How to Memorize Using Brief Recall
Memory is the foundation of learning. You can memorize more quickly with greater recall and longer retention by practicing systematic recall. Get-It-Done Guy teaches you how.
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In this brave new world we have information at our fingertips like never before in history: Wikipedia, Google, blogs, and other exceptionally convenient sources of mis-information, propaganda, and un-fact-checked opinion stated as fact. Some people have speculated that we are in a new age where we never need to remember anything again. The internet helps us increase memory, since we can access it any time. They say we just need to remember how to find facts we need. Those people know nothing about how the human brain works, and they’re just wrong.
Learning how to memorize is extremely important, because what you know and remember forms the building blocks for your future creativity, innovative thinking, and problem solving. Yes, if you need to know who Edgar Allen Poe is, you can look him up. But if his poems are in your memory, you can be working on an unrelated problem and your unconscious mind will suddenly make a connection and find the answer in one of Poe’s poems. How cool is that?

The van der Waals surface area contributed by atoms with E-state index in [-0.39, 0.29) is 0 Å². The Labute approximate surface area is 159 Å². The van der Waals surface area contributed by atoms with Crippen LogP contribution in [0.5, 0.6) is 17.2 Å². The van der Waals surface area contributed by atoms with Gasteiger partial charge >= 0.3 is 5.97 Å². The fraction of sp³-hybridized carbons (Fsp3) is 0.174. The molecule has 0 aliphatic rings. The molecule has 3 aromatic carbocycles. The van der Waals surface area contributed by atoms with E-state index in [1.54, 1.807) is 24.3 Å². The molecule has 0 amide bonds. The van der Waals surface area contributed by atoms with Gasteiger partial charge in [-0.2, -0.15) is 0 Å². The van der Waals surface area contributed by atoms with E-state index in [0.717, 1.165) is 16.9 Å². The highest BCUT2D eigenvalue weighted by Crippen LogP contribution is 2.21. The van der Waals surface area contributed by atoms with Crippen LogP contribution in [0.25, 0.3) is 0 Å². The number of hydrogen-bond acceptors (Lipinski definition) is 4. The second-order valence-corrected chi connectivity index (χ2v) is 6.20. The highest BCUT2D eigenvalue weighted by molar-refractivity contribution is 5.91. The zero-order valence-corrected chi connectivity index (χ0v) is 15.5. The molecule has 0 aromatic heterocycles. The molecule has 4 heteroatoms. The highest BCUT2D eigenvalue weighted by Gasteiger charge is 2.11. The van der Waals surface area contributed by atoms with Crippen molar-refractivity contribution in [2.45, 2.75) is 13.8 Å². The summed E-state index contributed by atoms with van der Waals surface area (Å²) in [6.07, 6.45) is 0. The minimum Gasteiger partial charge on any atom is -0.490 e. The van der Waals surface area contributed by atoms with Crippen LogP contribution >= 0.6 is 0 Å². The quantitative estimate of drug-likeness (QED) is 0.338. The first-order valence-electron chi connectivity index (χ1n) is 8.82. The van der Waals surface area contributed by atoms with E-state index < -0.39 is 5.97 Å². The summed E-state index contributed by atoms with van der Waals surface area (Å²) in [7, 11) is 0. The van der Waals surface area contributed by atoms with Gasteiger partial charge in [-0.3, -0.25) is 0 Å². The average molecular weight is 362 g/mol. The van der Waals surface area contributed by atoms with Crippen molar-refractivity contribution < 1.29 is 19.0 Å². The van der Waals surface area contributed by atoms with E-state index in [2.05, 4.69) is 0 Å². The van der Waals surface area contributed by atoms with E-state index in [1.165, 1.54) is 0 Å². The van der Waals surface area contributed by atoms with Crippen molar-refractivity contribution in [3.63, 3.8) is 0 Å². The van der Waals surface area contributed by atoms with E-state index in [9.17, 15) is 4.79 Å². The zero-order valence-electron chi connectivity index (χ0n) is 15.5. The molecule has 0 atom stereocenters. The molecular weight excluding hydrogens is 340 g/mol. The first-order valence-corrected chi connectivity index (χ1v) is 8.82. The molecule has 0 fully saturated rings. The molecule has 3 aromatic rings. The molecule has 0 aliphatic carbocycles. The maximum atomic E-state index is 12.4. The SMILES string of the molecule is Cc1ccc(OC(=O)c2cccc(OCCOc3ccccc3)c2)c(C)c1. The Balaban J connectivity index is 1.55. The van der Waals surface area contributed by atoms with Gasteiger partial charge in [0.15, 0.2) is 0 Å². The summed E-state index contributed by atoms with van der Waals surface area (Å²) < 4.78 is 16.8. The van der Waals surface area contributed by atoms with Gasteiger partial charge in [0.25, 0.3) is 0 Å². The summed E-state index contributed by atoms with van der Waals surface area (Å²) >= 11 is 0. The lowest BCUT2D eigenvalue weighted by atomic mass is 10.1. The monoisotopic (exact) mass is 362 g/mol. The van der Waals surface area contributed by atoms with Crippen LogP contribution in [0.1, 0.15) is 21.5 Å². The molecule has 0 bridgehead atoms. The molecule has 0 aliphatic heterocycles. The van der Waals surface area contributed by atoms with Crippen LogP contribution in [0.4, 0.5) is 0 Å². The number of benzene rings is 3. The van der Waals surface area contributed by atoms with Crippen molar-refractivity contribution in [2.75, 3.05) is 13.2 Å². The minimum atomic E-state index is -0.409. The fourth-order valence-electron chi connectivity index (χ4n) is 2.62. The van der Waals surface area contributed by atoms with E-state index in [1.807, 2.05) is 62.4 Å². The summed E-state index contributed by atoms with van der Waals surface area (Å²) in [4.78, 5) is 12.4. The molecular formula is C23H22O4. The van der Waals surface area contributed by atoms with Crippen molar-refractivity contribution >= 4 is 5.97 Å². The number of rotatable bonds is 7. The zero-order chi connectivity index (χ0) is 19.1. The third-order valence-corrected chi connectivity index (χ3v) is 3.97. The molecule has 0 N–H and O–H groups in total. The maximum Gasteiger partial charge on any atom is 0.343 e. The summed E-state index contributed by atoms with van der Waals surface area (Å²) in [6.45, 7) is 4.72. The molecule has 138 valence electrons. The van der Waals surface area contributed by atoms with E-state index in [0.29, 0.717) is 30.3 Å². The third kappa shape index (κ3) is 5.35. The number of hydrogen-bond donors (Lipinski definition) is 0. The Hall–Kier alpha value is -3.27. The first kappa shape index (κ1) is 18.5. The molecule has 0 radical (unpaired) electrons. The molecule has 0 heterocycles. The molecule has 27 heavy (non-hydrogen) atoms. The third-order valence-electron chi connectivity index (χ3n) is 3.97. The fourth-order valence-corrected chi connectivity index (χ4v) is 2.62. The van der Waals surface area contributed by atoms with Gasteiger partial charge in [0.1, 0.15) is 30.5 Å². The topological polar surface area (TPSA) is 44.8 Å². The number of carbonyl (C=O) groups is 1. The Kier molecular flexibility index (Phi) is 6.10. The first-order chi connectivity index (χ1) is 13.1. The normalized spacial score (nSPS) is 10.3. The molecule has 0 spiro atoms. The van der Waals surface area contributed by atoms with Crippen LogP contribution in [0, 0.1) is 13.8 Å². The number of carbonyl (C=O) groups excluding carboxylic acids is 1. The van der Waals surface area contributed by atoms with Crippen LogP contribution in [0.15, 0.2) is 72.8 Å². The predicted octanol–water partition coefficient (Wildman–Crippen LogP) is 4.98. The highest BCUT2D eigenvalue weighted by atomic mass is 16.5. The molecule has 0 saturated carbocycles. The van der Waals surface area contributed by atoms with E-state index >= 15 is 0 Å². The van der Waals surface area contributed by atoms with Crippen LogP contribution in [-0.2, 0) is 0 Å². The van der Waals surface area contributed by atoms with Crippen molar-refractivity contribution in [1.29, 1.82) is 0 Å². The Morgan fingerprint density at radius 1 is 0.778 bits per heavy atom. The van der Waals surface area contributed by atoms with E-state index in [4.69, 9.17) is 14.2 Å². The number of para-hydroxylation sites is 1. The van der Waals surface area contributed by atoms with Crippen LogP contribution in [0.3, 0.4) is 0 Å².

The only question about how to memorize is how you get stuff into your memory efficiently, so you still have time to play Plants vs. Zombies before you go to bed. Hmm…Wait! I recall a stanza of Poe’s “The Raven” that discusses memory:
Ah, distinctly I remember it was in the bleak December
And each separate dying ember wrought its ghost upon the floor.
Eagerly I wished the morrow, vainly I had sought to borrow
From my books surcease of sorrow - sorrow for the lost Lenore;
You might think “The Raven” is about what to do when a bird gets trapped in your home and won’t leave. Or about lost Lenore, who ended up at Target instead of Home Depot when her GPS got miscalibrated. Or symbolism. Ravens are black. What else is black? Yes, the crunchy cookie crust of an Oreo Ice Cream cake.
I rest my case.
No, the key words in Poe are distinctly I remember. With these three words, he gives the secret to memorization: distinct patterns of memorizing and recall.
Reinforcement is How to Memorize
Just like TV detectives call for reinforcements, your memory needs reinforcements, too. When you memorize something, the memory starts off weak—you haven’t memorized it yet—and then gets stronger and stronger. But then after a while it starts to fade. If you review the material just as it starts to fade, however, it will re-strengthen the memory. Only this time, the memory is stronger and will last longer. Then it will start to fade. But if you review the material just as it starts to fade, it will get even stronger and last even longer. And so on.